While I was at home last period, I took my drawings down to the planning department at the town hall.
I had scrutinized the requirements laid out in the plan for that specific area, but I was still a bit uncertain about the outcome.
I talked to the same person that I had previously discussed the case with, and I showed her my drawings.
After looking at the drawings a bit she said that it was fine, but she still needed one drawing, that would show where the shed was going to be placed on the lot. If I made a drawing that would do that, I could just submit the application online and start building.
She even commented that my drawings were of a higher quality than they usually saw. That made me glad, because I had honestly considered if it was of little use to make such elaborate drawings, if a simpler sketch would do. But maybe that helped showing that I was serious about the build. Anyway, I just have to decide where to build the shed, and then make a drawing that will show it.
With this major "obstacle" seeming ly out of the way, I have given quite a lot of thought to the raising process.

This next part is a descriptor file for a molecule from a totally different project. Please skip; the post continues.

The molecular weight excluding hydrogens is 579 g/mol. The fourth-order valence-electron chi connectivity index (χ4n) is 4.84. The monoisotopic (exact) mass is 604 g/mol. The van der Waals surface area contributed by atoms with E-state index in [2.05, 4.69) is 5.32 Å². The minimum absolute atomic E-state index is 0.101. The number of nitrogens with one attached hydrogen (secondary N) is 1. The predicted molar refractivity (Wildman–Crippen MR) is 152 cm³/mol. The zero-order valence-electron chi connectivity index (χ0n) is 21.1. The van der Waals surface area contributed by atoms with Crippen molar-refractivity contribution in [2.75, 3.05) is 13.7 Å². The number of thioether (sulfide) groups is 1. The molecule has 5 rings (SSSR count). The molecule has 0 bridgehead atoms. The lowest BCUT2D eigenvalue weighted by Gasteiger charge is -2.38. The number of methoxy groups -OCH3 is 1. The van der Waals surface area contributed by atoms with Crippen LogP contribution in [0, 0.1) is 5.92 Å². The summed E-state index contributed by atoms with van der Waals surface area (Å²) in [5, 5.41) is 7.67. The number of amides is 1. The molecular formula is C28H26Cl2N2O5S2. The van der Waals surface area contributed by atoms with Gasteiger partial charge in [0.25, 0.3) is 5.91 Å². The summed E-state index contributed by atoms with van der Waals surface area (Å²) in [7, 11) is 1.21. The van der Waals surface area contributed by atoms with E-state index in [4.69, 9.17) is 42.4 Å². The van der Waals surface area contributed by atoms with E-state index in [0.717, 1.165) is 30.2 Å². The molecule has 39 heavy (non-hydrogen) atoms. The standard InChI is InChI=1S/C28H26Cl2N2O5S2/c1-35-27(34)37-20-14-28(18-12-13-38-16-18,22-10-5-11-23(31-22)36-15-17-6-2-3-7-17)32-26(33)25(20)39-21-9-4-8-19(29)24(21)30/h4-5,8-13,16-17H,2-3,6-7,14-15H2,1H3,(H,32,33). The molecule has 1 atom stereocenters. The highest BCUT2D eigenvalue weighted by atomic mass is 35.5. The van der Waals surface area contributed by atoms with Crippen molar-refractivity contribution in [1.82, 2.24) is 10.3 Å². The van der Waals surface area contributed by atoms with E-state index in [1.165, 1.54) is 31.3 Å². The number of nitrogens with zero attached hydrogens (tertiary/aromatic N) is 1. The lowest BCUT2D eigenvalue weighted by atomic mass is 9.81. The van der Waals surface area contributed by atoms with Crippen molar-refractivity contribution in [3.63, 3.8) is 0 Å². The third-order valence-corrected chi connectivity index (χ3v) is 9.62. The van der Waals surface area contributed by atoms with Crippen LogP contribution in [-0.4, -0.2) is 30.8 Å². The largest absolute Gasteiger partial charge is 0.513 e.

The overall plan is to build in some steps.
As a start I am going to make the lower frame complete with all the required joints, including the joists.
Once those parts are ready, they will be taken to the summer house.
Next I am going to dig some holes for all the concrete posts that will be cast.
The lower frame will then be assembled in position over the holes and leveled out at the intended height.
Then I am going to mount the casting brackets on the frame and pour the concrete. That should ensure a level topside of the lower frame.
Once that part of the project is out of the way, I can proceed with making the rest of the joints while the concrete will have ample time to set,
The next major step will be to assemble the bents and try to raise them. I am going to use chain blocks and poles etc.
Once the first bent is raised, it can be used for raising the following bents.
In my imagination the upper plates and the rafters will merely be a walk in the part. I am afraid that reality might look a bit different once I get to that actual part of the build.
But sitting out here and doing the raising by doing sketches of the individual steps using pen and paper makes it look easy, and that is a lot more comfortable than imagining all the steps that could go wrong. I'll probably discover those when I get to them.